Was the “Wrapped” Position Used in the Eighteenth Century?

Was the “Wrapped” Position Used in Eighteenth-Century Ballet?

Part of reconstructing an earlier dance technique is determining not merely what was done but also what was not done. In other words, what features from periods predating and postdating the age in question were likely or almost certainly unknown? Since technical features must have a beginning, sometimes an end, and not uncommonly a metamorphosis, a ballet historian might wonder when the “wrapped” position of the traditional Russian school of ballet came into existence, i.e., whether it was perhaps known as early as the eighteenth century (and eighteenth-century ballet is, by the way, the focus of my academic research).

First, let’s be clear about the formation of this position. According to Grant (1982: 33-34), the “wrapped” position is

the position of one foot placed between the ankle and the base of the supporting leg just under the calf muscle. The sole, with instep stretched and toes pointed, encircle the ankle so that the pointed toes are behind the heel of the supporting foot [see photo]. This position is used for petits battements sur le cou-de-pied and battements frappés.

The little evidence that I have unearthed points to an early nineteenth-century origin for this position. The following passage from Helmke (1829: 136-137) seems to be the earliest description. He writes that

not long ago, even a sixth position was invented, but I must wholly spurn it, however neat it may be, for firstly it is seldom used, and secondly you are apt to dirty your stockings with the soles whenever you attempt to use it. I know this sixth position under sundry guises and find many of them so meddled with that it seems to me that the inventor had suffered brain damage.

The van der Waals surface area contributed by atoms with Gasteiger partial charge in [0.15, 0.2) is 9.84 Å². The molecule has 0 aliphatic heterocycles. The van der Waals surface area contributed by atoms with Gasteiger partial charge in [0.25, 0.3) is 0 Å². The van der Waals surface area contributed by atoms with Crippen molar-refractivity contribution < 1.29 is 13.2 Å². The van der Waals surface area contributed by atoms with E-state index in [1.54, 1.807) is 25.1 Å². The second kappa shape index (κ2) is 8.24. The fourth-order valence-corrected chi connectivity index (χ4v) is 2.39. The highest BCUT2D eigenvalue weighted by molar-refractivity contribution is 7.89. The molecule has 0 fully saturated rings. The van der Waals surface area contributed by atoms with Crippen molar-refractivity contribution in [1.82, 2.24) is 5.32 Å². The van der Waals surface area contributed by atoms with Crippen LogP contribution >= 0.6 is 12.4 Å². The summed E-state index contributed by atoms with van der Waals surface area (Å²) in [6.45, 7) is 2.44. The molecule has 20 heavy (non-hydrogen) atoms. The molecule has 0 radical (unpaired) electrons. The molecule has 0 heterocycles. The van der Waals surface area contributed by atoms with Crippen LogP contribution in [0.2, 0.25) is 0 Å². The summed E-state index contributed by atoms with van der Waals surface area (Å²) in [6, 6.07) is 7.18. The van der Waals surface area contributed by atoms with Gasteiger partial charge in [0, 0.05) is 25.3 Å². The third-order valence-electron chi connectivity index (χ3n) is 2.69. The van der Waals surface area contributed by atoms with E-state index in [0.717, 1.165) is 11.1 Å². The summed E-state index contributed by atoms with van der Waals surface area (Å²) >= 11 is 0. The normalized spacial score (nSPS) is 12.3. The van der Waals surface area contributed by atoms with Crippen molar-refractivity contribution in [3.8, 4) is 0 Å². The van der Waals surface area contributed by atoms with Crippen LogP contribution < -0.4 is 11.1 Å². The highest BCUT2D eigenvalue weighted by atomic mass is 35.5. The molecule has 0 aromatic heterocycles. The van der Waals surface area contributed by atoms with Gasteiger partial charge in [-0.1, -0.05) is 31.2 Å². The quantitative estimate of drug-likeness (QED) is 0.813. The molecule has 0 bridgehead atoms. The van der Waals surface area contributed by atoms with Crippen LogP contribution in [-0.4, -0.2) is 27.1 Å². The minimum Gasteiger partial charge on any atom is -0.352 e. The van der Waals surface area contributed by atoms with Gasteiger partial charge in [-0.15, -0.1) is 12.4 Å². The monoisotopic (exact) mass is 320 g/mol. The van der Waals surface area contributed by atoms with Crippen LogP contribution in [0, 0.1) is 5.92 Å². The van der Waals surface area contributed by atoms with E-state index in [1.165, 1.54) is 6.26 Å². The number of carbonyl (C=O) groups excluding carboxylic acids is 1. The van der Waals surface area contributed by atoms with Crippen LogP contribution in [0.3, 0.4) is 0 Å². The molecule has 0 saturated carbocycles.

Helmke gives no further particulars on the shape of this position, but his vague remarks that this arrangement was “neat” and further “apt to dirty your stockings with the soles” do in fact well characterize the wrapped position. Indeed, it is hard to imagine what other position of the feet Helmke could possibly have had in mind here. His comment that this arrangement was “seldom” used – at least in the ballroom – would also explain why other nineteenth-century dance handbooks do not commonly show or describe the position. But clearly it was used and eventually became a codified position in the Russian school by the early twentieth century (Vaganova [1934] 1969: 32-33).

Helmke states that the position was invented “not long ago.” Given that his handbook was published in 1829, it would be reasonable to assume that the position was introduced into formal dance sometime in the first few decades of the nineteenth century. And so it seems most likely indeed that the wrapped position was foreign to eighteenth-century ballet.



Almost certainly some reader of this post will want to add that “eighteenth-century dancers couldn’t have performed this position, because they had only shoes with biggish heels, which would have made the position impossible or uncomfortable to do.” No. Soft flexible dance shoes with only a slight heel – “pumps” to use the period term – were in existence already by 1717 and are clearly described and even shown in the pictorial record (click here to see a detailed discussion). And so, this position could have been done if it had been known in the period.



Grant, G. 1982. Technical Manual and Dictionary of Classical Ballet. Third ed. N.Y.: Dover.
Helmke, E.D. 1829. Neue Tanz- und Bildungschule. Leipzg: bei Christian Ernst Kollmann.
Vaganova, A. [1934] 1969. Basic Principles of Classical Ballet, Russian Ballet Technique. N.Y.: Dover.